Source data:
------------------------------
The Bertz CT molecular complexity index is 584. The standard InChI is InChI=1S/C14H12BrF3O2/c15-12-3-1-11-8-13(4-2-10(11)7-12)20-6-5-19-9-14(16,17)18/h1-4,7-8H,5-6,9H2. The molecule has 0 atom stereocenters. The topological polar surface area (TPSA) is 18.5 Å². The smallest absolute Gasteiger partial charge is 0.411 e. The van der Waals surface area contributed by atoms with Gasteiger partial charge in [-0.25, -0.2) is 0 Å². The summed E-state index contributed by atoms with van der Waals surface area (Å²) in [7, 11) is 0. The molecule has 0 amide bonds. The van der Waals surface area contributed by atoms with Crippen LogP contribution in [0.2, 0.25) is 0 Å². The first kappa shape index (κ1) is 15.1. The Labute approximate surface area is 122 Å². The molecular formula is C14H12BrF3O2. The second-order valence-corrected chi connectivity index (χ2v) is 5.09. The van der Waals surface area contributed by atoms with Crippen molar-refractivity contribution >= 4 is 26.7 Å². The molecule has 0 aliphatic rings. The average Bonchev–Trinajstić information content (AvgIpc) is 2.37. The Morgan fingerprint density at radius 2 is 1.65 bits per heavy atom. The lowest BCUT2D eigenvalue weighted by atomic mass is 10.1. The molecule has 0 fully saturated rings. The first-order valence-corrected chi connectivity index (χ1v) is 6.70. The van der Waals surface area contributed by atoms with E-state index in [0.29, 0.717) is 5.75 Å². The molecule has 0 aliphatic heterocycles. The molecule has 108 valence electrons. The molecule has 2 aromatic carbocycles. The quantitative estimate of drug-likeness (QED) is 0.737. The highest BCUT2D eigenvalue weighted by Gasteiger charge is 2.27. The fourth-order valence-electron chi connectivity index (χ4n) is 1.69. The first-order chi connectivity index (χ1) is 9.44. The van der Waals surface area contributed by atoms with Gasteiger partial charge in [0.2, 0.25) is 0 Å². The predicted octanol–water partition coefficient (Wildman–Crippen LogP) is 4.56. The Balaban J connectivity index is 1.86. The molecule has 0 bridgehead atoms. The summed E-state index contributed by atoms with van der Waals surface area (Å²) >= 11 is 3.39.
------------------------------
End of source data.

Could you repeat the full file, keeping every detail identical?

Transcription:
The Bertz CT molecular complexity index is 584. The standard InChI is InChI=1S/C14H12BrF3O2/c15-12-3-1-11-8-13(4-2-10(11)7-12)20-6-5-19-9-14(16,17)18/h1-4,7-8H,5-6,9H2. The molecule has 0 atom stereocenters. The topological polar surface area (TPSA) is 18.5 Å². The smallest absolute Gasteiger partial charge is 0.411 e. The van der Waals surface area contributed by atoms with Gasteiger partial charge in [-0.25, -0.2) is 0 Å². The summed E-state index contributed by atoms with van der Waals surface area (Å²) in [7, 11) is 0. The molecule has 0 amide bonds. The van der Waals surface area contributed by atoms with Crippen LogP contribution in [0.2, 0.25) is 0 Å². The first kappa shape index (κ1) is 15.1. The Labute approximate surface area is 122 Å². The molecular formula is C14H12BrF3O2. The second-order valence-corrected chi connectivity index (χ2v) is 5.09. The van der Waals surface area contributed by atoms with Crippen molar-refractivity contribution >= 4 is 26.7 Å². The molecule has 0 aliphatic rings. The average Bonchev–Trinajstić information content (AvgIpc) is 2.37. The Morgan fingerprint density at radius 2 is 1.65 bits per heavy atom. The lowest BCUT2D eigenvalue weighted by atomic mass is 10.1. The molecule has 0 fully saturated rings. The first-order valence-corrected chi connectivity index (χ1v) is 6.70. The van der Waals surface area contributed by atoms with E-state index in [0.29, 0.717) is 5.75 Å². The molecule has 0 aliphatic heterocycles. The molecule has 108 valence electrons. The molecule has 2 aromatic carbocycles. The quantitative estimate of drug-likeness (QED) is 0.737. The highest BCUT2D eigenvalue weighted by Gasteiger charge is 2.27. The fourth-order valence-electron chi connectivity index (χ4n) is 1.69. The first-order chi connectivity index (χ1) is 9.44. The van der Waals surface area contributed by atoms with Gasteiger partial charge in [0.2, 0.25) is 0 Å². The predicted octanol–water partition coefficient (Wildman–Crippen LogP) is 4.56. The Balaban J connectivity index is 1.86. The molecule has 0 bridgehead atoms. The summed E-state index contributed by atoms with van der Waals surface area (Å²) >= 11 is 3.39.